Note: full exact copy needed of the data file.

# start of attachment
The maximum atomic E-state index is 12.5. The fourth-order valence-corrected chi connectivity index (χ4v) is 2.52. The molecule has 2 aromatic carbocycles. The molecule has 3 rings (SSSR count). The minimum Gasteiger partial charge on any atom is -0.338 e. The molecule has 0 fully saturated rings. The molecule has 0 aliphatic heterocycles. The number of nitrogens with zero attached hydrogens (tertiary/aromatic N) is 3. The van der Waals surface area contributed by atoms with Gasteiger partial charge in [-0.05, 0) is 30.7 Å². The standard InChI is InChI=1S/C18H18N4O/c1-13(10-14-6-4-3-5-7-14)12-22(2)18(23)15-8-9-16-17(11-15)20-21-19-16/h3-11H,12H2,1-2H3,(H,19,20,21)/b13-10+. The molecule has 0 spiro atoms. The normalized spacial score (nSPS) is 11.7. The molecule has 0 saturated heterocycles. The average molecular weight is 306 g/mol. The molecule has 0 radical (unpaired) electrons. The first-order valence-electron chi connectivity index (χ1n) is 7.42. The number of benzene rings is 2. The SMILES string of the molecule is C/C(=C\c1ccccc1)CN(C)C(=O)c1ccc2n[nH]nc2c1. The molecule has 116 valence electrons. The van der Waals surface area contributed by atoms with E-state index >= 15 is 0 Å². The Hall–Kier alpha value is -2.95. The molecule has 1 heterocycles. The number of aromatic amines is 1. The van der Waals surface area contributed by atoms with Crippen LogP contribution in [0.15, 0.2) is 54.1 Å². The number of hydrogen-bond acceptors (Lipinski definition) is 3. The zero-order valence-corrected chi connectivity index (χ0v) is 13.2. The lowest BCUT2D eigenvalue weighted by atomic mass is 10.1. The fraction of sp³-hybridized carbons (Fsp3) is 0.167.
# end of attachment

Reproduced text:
The maximum atomic E-state index is 12.5. The fourth-order valence-corrected chi connectivity index (χ4v) is 2.52. The molecule has 2 aromatic carbocycles. The molecule has 3 rings (SSSR count). The minimum Gasteiger partial charge on any atom is -0.338 e. The molecule has 0 fully saturated rings. The molecule has 0 aliphatic heterocycles. The number of nitrogens with zero attached hydrogens (tertiary/aromatic N) is 3. The van der Waals surface area contributed by atoms with Gasteiger partial charge in [-0.05, 0) is 30.7 Å². The standard InChI is InChI=1S/C18H18N4O/c1-13(10-14-6-4-3-5-7-14)12-22(2)18(23)15-8-9-16-17(11-15)20-21-19-16/h3-11H,12H2,1-2H3,(H,19,20,21)/b13-10+. The molecule has 0 spiro atoms. The normalized spacial score (nSPS) is 11.7. The molecule has 0 saturated heterocycles. The average molecular weight is 306 g/mol. The molecule has 0 radical (unpaired) electrons. The first-order valence-electron chi connectivity index (χ1n) is 7.42. The number of benzene rings is 2. The SMILES string of the molecule is C/C(=C\c1ccccc1)CN(C)C(=O)c1ccc2n[nH]nc2c1. The molecule has 116 valence electrons. The van der Waals surface area contributed by atoms with E-state index >= 15 is 0 Å². The Hall–Kier alpha value is -2.95. The molecule has 1 heterocycles. The number of aromatic amines is 1. The van der Waals surface area contributed by atoms with Crippen LogP contribution in [0.15, 0.2) is 54.1 Å². The number of hydrogen-bond acceptors (Lipinski definition) is 3. The zero-order valence-corrected chi connectivity index (χ0v) is 13.2. The lowest BCUT2D eigenvalue weighted by atomic mass is 10.1. The fraction of sp³-hybridized carbons (Fsp3) is 0.167.